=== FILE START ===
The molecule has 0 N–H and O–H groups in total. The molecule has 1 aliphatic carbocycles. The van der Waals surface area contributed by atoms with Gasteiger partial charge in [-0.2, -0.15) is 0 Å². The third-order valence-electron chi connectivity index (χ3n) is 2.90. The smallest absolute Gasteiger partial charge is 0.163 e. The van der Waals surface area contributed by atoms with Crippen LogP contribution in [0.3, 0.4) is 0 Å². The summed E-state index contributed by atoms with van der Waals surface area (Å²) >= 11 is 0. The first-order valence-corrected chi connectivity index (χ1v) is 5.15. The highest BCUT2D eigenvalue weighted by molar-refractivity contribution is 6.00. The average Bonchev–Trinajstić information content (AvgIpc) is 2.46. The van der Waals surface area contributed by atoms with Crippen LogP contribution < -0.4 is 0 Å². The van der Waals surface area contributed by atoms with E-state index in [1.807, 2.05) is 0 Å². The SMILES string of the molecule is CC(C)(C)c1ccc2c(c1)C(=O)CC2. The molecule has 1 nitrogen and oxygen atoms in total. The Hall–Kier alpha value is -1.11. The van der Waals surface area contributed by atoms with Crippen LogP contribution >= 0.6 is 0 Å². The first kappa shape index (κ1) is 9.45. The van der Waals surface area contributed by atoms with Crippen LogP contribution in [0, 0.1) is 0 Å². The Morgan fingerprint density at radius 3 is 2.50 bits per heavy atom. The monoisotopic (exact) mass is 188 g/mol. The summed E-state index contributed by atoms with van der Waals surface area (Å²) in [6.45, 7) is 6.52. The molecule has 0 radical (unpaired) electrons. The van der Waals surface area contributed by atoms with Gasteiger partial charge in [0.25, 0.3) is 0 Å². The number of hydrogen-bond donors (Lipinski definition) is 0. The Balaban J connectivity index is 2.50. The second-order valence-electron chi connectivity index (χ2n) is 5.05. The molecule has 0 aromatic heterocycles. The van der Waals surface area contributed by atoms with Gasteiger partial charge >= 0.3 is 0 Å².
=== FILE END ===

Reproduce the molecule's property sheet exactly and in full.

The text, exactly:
The molecule has 0 N–H and O–H groups in total. The molecule has 1 aliphatic carbocycles. The van der Waals surface area contributed by atoms with Gasteiger partial charge in [-0.2, -0.15) is 0 Å². The third-order valence-electron chi connectivity index (χ3n) is 2.90. The smallest absolute Gasteiger partial charge is 0.163 e. The van der Waals surface area contributed by atoms with Crippen LogP contribution in [0.3, 0.4) is 0 Å². The summed E-state index contributed by atoms with van der Waals surface area (Å²) >= 11 is 0. The first-order valence-corrected chi connectivity index (χ1v) is 5.15. The highest BCUT2D eigenvalue weighted by molar-refractivity contribution is 6.00. The average Bonchev–Trinajstić information content (AvgIpc) is 2.46. The van der Waals surface area contributed by atoms with Crippen LogP contribution < -0.4 is 0 Å². The van der Waals surface area contributed by atoms with E-state index in [1.807, 2.05) is 0 Å². The SMILES string of the molecule is CC(C)(C)c1ccc2c(c1)C(=O)CC2. The molecule has 1 nitrogen and oxygen atoms in total. The Hall–Kier alpha value is -1.11. The van der Waals surface area contributed by atoms with Crippen LogP contribution >= 0.6 is 0 Å². The first kappa shape index (κ1) is 9.45. The van der Waals surface area contributed by atoms with Crippen LogP contribution in [0, 0.1) is 0 Å². The Morgan fingerprint density at radius 3 is 2.50 bits per heavy atom. The monoisotopic (exact) mass is 188 g/mol. The summed E-state index contributed by atoms with van der Waals surface area (Å²) in [6.45, 7) is 6.52. The molecule has 0 radical (unpaired) electrons. The van der Waals surface area contributed by atoms with Gasteiger partial charge in [0.25, 0.3) is 0 Å². The number of hydrogen-bond donors (Lipinski definition) is 0. The Balaban J connectivity index is 2.50. The second-order valence-electron chi connectivity index (χ2n) is 5.05. The molecule has 0 aromatic heterocycles. The van der Waals surface area contributed by atoms with Gasteiger partial charge >= 0.3 is 0 Å².